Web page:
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Home at Last

November 15, 2013

by Vib Reid

Ask Elizabeth Lindsay why she chose to buy a home in Albion Woods, a landlease community owned by Parkbridge Lifestyle Communities just south of Ottawa, and she will tell you with a smile: “because of the value of the home and the lifestyle.” The former Associate Professor in Health Sciences is an experienced homeowner who lived in a number of single-family houses and condominium townhouses throughout a life that saw her move regularly. When taxes and condo fees on her last apartment went up, again, she started looking for alternatives. She says she could hardly believe her eyes when she saw a listing for a home in Albion Woods—a lovely home with great features at an incredible price. “I had already decided that I was willing to move a little further in order to get a larger home and a bit of a garden—at a price I was willing to pay with comparable monthly costs.” The fact that the home was on a leased lot meant that she could get all that and still be within comfortable driving distance to downtown.

The first visit convinced her immediately that the home had all the features that were most important to her: it was bright and light, with high ceilings and an open concept layout—“I love being able to see right through from front to back”—and it had pillars, granite countertops and other touches of luxury that she appreciated.

At 1,700 sq. ft., the home had lots of space, including a large room at the back for play and work, and a three-season sunroom. Plus, it offered storage space galore—including a basement and double garage. “Storage was very important to me,” says Elizabeth. “It’s a myth that we need less storage space as we get older. On the contrary, we still have lots of stuff ourselves, plus we often end up with our parents’ belongings and still have to warehouse our children’s possessions until they finally get settled.” The house, built by Guildcrest Homes, a large factory-based builder in Eastern Ontario, had been a model home for the community back in 2005, and showcased the design and construction offered by the company. “My building inspector was impressed and very complimentary about the quality of the home,” says Elizabeth.

Elizabeth was also attracted to the idea of living in a place where people look out for each other without being intrusive. “There is a community spirit here that perhaps can best be described as ‘quiet watchfulness and helpfulness’. Many people offer help when needed and are aware when something is ‘off’. If a garbage can stays out on the street too long, for instance, someone will check to make sure everything is okay.”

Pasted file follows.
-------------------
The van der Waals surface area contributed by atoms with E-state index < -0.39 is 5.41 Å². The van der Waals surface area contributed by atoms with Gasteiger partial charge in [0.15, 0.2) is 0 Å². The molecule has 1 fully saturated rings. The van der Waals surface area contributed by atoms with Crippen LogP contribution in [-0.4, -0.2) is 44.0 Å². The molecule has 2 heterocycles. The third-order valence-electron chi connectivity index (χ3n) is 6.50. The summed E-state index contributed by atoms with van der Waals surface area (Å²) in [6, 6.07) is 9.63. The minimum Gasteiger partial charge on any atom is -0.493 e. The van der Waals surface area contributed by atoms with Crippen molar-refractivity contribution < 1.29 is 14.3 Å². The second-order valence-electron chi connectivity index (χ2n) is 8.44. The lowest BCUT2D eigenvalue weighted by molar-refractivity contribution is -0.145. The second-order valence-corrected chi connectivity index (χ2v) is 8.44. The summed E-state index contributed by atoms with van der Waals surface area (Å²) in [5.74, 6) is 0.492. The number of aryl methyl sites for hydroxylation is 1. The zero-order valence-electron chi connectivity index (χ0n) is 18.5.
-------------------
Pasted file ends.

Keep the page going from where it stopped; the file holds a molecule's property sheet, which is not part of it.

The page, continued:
For Elizabeth, the ongoing professional management is another great advantage of the landlease community. As the owner of the community, Parkbridge maintains an office onsite to manage the community on a daily basis, from looking after landscaping and common amenities to dealing with residents’ issues. By comparison, she explained, condominium associations frequently consist of owners with varying experience in financial management and building maintenance; yet they make decisions that can seriously affect the lives and economic circumstances of the residents. The whole concept of landlease communities is not well understood, notes Elizabeth. A lot of people don’t know what it means. This includes lawyers and bankers who may be a little leery of a homeownership form that excludes land, simply due to lack of knowledge. likewise, many real estate agents don’t seem to have a firm handle on how to describe and explain landlease communities to potential customers.

Elizabeth believes that landlease communities offer a very attractive option for homeownership. She does advise people who may be thinking about buying a home in a landlease community to exercise due diligence and ask a lot of questions. You need to fully understand what you are buying into and have confidence in the company that operates the community. She also found it helpful to make a list of the expenses she had living in her condominium and compare them to what the expenses would be in a landlease home.

Having lived in Albion Woods for a little more than a year, Elizabeth is involved in a residents’ committee that works with Parkbridge on community matters. “There is an opportunity to become part of the community, if you want it,” she says.
It looks like Elizabeth Lindsay won’t be moving again anytime soon.